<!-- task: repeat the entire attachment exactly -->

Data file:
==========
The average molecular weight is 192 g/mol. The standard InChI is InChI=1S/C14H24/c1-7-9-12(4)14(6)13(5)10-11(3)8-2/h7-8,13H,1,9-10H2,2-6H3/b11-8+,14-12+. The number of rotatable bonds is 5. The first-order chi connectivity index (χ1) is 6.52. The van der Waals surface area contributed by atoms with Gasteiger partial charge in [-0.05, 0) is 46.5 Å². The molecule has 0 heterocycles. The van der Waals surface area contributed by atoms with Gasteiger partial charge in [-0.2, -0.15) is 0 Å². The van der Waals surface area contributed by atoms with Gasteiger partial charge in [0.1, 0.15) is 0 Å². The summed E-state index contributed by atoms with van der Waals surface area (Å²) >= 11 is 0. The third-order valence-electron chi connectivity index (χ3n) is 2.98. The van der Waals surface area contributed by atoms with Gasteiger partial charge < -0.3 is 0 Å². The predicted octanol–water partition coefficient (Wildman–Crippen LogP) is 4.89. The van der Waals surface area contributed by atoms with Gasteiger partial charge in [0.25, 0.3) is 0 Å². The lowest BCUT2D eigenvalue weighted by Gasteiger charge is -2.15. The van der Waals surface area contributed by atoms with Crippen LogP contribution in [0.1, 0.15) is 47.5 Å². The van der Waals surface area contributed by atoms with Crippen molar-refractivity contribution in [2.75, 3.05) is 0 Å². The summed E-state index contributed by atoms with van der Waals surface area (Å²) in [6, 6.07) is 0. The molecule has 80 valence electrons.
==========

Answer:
The average molecular weight is 192 g/mol. The standard InChI is InChI=1S/C14H24/c1-7-9-12(4)14(6)13(5)10-11(3)8-2/h7-8,13H,1,9-10H2,2-6H3/b11-8+,14-12+. The number of rotatable bonds is 5. The first-order chi connectivity index (χ1) is 6.52. The van der Waals surface area contributed by atoms with Gasteiger partial charge in [-0.05, 0) is 46.5 Å². The molecule has 0 heterocycles. The van der Waals surface area contributed by atoms with Gasteiger partial charge in [-0.2, -0.15) is 0 Å². The van der Waals surface area contributed by atoms with Gasteiger partial charge in [0.1, 0.15) is 0 Å². The summed E-state index contributed by atoms with van der Waals surface area (Å²) >= 11 is 0. The third-order valence-electron chi connectivity index (χ3n) is 2.98. The van der Waals surface area contributed by atoms with Gasteiger partial charge < -0.3 is 0 Å². The predicted octanol–water partition coefficient (Wildman–Crippen LogP) is 4.89. The van der Waals surface area contributed by atoms with Gasteiger partial charge in [0.25, 0.3) is 0 Å². The lowest BCUT2D eigenvalue weighted by Gasteiger charge is -2.15. The van der Waals surface area contributed by atoms with Crippen LogP contribution in [0.1, 0.15) is 47.5 Å². The van der Waals surface area contributed by atoms with Crippen molar-refractivity contribution in [2.75, 3.05) is 0 Å². The summed E-state index contributed by atoms with van der Waals surface area (Å²) in [6, 6.07) is 0. The molecule has 80 valence electrons.